. While the Sims opinion made reference to the Restatement, Second, Torts 324A, the opinion in Huggins v. Aetna Cas. &c. Co., 245 Ga. 248 (264 SE2d 191) (1980)
, actually adopts the rule expressed therein as the law of Georgia. Thus we consider it salutary to look to the Restatement's comment and illustrations relating to reliance.
Comment e reads as follows: "e. Reliance. The actor is also subject to liability to a third person where the harm is suffered because of the reliance of the other for whom he undertakes to render the services, or of the third person himself, upon his undertaking. This is true whether or not the negligence of the actor has created any new risk or increased an existing one. Where the reliance of the other, or of the third person, has induced him to forgo other remedies or precautions against such a risk, the harm results from the negligence as fully as if the actor had created the risk."
Illustration 4 is as follows: "A Company employs B Company to inspect the elevator in its office building. B Company sends a workman, who makes a negligent inspection and reports that the elevator is in good condition. Due to defects in the elevator, which a proper inspection would have disclosed, the elevator falls and injures C, a workman employed by A Company. B Company is subject to liability to C." This illustration is based on Van Winkle v. American Steam Boiler Ins. Co., 52 N.J.L. 240 (19 A 472) (1890), and it is clear from the facts of that case that it illustrates reliance by "the other," as opposed to reliance by the third person; i.e., reliance by the injured person.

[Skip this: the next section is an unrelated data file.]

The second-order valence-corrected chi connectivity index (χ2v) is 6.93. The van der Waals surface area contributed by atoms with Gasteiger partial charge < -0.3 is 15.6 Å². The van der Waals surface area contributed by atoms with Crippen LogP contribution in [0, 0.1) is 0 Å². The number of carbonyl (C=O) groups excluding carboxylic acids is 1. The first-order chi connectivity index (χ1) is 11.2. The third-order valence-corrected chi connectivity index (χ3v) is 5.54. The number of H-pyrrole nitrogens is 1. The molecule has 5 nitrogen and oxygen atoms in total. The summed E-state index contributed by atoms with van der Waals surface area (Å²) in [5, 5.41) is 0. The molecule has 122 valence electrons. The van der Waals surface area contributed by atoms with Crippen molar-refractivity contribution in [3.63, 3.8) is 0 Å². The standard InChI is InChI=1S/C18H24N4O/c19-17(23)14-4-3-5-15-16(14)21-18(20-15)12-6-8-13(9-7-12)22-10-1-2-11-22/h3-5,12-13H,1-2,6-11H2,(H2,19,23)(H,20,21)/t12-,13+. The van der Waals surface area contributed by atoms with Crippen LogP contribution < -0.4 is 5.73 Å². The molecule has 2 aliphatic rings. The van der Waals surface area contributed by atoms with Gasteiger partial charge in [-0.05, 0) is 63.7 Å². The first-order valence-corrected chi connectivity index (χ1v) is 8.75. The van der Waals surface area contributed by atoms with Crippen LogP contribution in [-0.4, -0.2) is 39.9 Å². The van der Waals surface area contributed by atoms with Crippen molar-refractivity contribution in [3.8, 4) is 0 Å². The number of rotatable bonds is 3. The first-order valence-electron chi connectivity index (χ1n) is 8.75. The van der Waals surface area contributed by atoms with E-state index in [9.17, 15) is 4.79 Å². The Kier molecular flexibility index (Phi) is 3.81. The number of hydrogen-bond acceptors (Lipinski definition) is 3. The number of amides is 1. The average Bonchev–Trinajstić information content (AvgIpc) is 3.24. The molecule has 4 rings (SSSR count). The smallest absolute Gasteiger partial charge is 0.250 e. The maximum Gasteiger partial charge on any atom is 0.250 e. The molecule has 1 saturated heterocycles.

Illustration 5 is as follows: "A Railroad Company employs B as a watchman at its crossing, to give warning to the public of approaching trains. B goes to sleep in his shanty, and fails to warn of the approach of the train. C, an automobile driver who knows of the usual presence of the watchman, approaches the crossing and, receiving no warning, drives onto the track and is struck and injured by the train. B is subject to liability to C." This illustration is based upon Wachovia Bank &c. Co. v. Southern R. Co., 209 NC 304 (183 SE 620) (1936). In both the illustration and the case from which it was drawn, the injured person's reliance was to proceed across the railroad tracks without stopping.